Jody E. Owens

Jody E. Owens


* Worked for the Southern Poverty Law Center from 2011-2019
* Was elected District Attorney of Hinds County, Mississippi in 2019
* Received massive financial support in his 2019 DA campaign from George Soros
* Believes in a soft-on-crime approach emphasizing alternatives to incarceration

Jody E. Owens II is a native of Mississippi and was raised in the town of Terry. He earned a B.A. degree from Jackson State University and a J.D. from Howard University Law School, both in 2006.

From 2006-2010, Owens worked in private practice for the Butler Snow LLP law firm in Jackson, Mississippi. According to its website, Butler Snow “strives to be a champion of diversity and inclusion.” Years after Owens had worked there, the firm described the high-profile deaths of African Americans like George Floyd, Breonna Taylor, and Ahmaud Arbery as events that “exposed the wounds of a centuries long struggle with racism and hatred in this country.”

Since 2012, Owens has served as a Lieutenant for the U.S. Navy Reserve, primarily involved with geopolitical analysis, intelligence and counterintelligence.

From 2011-2019, Owens worked for the Southern Poverty Law Center (SPLC) as its Mississippi Managing Attorney and its Chief Policy Counsel. In 2019, Owens spearheaded SPLC’s effort to persuade Mississippi legislators to reject the Convention of the States application. As describes this initiative and its goals: “Article V of the U.S. Constitution gives states the power to call a Convention of States to propose amendments. It takes 34 states to call the convention and 38 to ratify any amendments that are proposed. Our convention would only allow the states to discuss amendments that ‘limit the power and jurisdiction of the federal government, impose fiscal restraints, and place term limits on federal officials.’”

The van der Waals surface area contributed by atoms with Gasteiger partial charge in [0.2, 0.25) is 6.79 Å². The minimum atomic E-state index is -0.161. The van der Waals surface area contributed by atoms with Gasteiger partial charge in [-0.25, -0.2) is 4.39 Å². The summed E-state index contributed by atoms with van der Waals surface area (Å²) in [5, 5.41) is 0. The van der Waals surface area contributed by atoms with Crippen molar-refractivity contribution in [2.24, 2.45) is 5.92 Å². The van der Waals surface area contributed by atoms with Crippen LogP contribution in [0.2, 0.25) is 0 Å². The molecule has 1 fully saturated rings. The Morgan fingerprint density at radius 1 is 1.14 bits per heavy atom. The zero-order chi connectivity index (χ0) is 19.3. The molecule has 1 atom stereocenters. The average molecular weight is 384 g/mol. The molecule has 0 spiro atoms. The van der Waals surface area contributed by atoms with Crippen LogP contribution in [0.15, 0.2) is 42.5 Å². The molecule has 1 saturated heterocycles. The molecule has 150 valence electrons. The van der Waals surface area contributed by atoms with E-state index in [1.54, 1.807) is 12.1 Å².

In 2019, Owens, who had no prior experience as a prosecutor, ran for the office of District Attorney of Hinds County, a central part of the Jackson, Mississippi metropolitan area. His “decarceral” reform agenda called for: (a) the end of “mass incarceration”; (b) a refusal to prosecute various recreational drug crimes like possession of marijuana; (c) the pursuit of alternatives to traditional jail sentencing for criminals; (d) termination of the cash bail system; and (e) a heightened emphasis on “police accountability.”

During an interview in late May 2019, Owens articulated how his view of human nature affected his approach to criminal justice: “I don’t think there are bad people. I think people do bad things. I don’t think any of us are reflective of the worst thing we’ve ever done. So as a prosecutor, I think that gives me a unique perspective of [whether it is] worth the state of Mississippi or Hinds County paying tens of thousands of dollars to incarcerate this individual.”

In a separate interview in early July 2019, Owens re-emphasized that his plan to repair a “broken” criminal-justice system would involve the deprioritizing of drug crimes and, by extension, a dramatic reduction of incarceration rates: “I do think that there are a lot of individuals who don’t need to be in prison, whether it be for … health issues or addiction. And there are certainly a lot of individuals in a state like Mississippi who don’t need to be in prison for the length of time that they are.”

In the same interview, Owens lamented that certain felony convictions in Mississippi could “cause someone to lose the right to vote,” an outcome that he claimed was racist at its core: “… Justice is not just about conviction, because we realize that when individuals are engaged in society, they are more inclined to be productive individuals. When we ostracize individuals as we have in Mississippi—tens of thousands of individuals, permanently—you’re creating a class system that district attorneys can do something about. That will be one of my initiatives, with district attorneys who feel the same way. If enough people are aware of this, we can circumvent their racist, Jim Crow-era law that continues to punish individuals for decades.”